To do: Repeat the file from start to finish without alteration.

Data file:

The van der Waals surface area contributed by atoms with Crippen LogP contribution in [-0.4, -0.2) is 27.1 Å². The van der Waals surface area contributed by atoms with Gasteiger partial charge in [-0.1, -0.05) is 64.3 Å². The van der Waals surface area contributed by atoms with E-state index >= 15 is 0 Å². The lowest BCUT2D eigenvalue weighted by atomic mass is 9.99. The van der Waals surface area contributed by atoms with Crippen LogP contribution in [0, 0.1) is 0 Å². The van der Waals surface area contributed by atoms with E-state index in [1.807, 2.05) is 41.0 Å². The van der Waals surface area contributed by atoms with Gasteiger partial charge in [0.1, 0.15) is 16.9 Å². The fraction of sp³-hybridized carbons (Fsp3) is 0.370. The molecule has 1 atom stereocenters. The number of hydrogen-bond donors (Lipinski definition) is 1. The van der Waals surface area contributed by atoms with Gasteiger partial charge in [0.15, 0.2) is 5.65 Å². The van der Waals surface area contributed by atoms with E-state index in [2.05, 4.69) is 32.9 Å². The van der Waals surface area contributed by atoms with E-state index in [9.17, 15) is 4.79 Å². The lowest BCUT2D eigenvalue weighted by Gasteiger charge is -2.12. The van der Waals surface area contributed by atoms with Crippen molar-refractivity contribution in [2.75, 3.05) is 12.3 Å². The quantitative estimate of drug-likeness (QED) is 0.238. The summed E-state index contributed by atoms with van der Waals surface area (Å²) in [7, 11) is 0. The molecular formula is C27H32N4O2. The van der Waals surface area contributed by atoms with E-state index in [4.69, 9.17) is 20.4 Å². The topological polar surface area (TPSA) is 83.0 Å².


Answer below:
The van der Waals surface area contributed by atoms with Crippen LogP contribution in [-0.4, -0.2) is 27.1 Å². The van der Waals surface area contributed by atoms with Gasteiger partial charge in [-0.1, -0.05) is 64.3 Å². The van der Waals surface area contributed by atoms with E-state index >= 15 is 0 Å². The lowest BCUT2D eigenvalue weighted by atomic mass is 9.99. The van der Waals surface area contributed by atoms with Crippen LogP contribution in [0, 0.1) is 0 Å². The van der Waals surface area contributed by atoms with E-state index in [1.807, 2.05) is 41.0 Å². The van der Waals surface area contributed by atoms with Gasteiger partial charge in [0.1, 0.15) is 16.9 Å². The fraction of sp³-hybridized carbons (Fsp3) is 0.370. The molecule has 1 atom stereocenters. The number of hydrogen-bond donors (Lipinski definition) is 1. The van der Waals surface area contributed by atoms with Gasteiger partial charge in [0.15, 0.2) is 5.65 Å². The van der Waals surface area contributed by atoms with E-state index in [2.05, 4.69) is 32.9 Å². The van der Waals surface area contributed by atoms with E-state index in [9.17, 15) is 4.79 Å². The lowest BCUT2D eigenvalue weighted by Gasteiger charge is -2.12. The van der Waals surface area contributed by atoms with Crippen molar-refractivity contribution in [2.75, 3.05) is 12.3 Å². The quantitative estimate of drug-likeness (QED) is 0.238. The summed E-state index contributed by atoms with van der Waals surface area (Å²) in [7, 11) is 0. The molecular formula is C27H32N4O2. The van der Waals surface area contributed by atoms with E-state index in [4.69, 9.17) is 20.4 Å². The topological polar surface area (TPSA) is 83.0 Å².